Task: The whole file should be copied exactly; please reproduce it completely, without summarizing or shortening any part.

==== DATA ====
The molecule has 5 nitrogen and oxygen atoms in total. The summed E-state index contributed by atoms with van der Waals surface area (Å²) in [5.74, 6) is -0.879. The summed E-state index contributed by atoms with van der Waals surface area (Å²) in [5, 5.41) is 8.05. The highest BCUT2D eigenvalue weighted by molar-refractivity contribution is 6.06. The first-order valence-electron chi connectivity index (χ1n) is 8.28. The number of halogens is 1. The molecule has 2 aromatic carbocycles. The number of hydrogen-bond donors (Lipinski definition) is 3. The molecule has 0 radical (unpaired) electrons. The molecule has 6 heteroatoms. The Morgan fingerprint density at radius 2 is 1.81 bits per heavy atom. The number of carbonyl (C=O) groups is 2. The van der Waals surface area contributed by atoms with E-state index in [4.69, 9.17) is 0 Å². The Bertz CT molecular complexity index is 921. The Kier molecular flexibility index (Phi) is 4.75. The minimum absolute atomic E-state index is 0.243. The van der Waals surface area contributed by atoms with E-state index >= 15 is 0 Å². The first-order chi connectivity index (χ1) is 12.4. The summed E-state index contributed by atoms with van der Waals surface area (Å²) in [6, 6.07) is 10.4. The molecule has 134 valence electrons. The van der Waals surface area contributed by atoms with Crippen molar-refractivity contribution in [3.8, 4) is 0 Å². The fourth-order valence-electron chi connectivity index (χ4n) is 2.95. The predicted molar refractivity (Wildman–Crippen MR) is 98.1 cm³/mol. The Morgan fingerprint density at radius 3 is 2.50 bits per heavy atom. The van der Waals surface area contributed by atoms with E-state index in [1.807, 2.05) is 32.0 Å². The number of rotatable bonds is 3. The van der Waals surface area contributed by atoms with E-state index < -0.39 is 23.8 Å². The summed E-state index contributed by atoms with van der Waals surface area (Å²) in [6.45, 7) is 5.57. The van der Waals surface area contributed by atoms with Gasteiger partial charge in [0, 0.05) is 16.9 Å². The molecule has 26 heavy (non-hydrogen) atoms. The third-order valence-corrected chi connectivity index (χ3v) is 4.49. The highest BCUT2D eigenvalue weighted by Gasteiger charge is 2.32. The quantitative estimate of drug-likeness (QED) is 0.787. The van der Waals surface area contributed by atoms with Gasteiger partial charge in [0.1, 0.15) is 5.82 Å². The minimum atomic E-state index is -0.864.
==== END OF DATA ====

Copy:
The molecule has 5 nitrogen and oxygen atoms in total. The summed E-state index contributed by atoms with van der Waals surface area (Å²) in [5.74, 6) is -0.879. The summed E-state index contributed by atoms with van der Waals surface area (Å²) in [5, 5.41) is 8.05. The highest BCUT2D eigenvalue weighted by molar-refractivity contribution is 6.06. The first-order valence-electron chi connectivity index (χ1n) is 8.28. The number of halogens is 1. The molecule has 2 aromatic carbocycles. The number of hydrogen-bond donors (Lipinski definition) is 3. The molecule has 0 radical (unpaired) electrons. The molecule has 6 heteroatoms. The Morgan fingerprint density at radius 2 is 1.81 bits per heavy atom. The number of carbonyl (C=O) groups is 2. The van der Waals surface area contributed by atoms with E-state index in [4.69, 9.17) is 0 Å². The Bertz CT molecular complexity index is 921. The Kier molecular flexibility index (Phi) is 4.75. The minimum absolute atomic E-state index is 0.243. The van der Waals surface area contributed by atoms with E-state index >= 15 is 0 Å². The first-order chi connectivity index (χ1) is 12.4. The summed E-state index contributed by atoms with van der Waals surface area (Å²) in [6, 6.07) is 10.4. The molecule has 134 valence electrons. The van der Waals surface area contributed by atoms with Crippen molar-refractivity contribution in [3.8, 4) is 0 Å². The fourth-order valence-electron chi connectivity index (χ4n) is 2.95. The predicted molar refractivity (Wildman–Crippen MR) is 98.1 cm³/mol. The Morgan fingerprint density at radius 3 is 2.50 bits per heavy atom. The van der Waals surface area contributed by atoms with E-state index in [1.807, 2.05) is 32.0 Å². The number of rotatable bonds is 3. The van der Waals surface area contributed by atoms with E-state index < -0.39 is 23.8 Å². The summed E-state index contributed by atoms with van der Waals surface area (Å²) in [6.45, 7) is 5.57. The van der Waals surface area contributed by atoms with Gasteiger partial charge in [0, 0.05) is 16.9 Å². The molecule has 26 heavy (non-hydrogen) atoms. The third-order valence-corrected chi connectivity index (χ3v) is 4.49. The highest BCUT2D eigenvalue weighted by Gasteiger charge is 2.32. The quantitative estimate of drug-likeness (QED) is 0.787. The van der Waals surface area contributed by atoms with Gasteiger partial charge in [0.1, 0.15) is 5.82 Å². The minimum atomic E-state index is -0.864.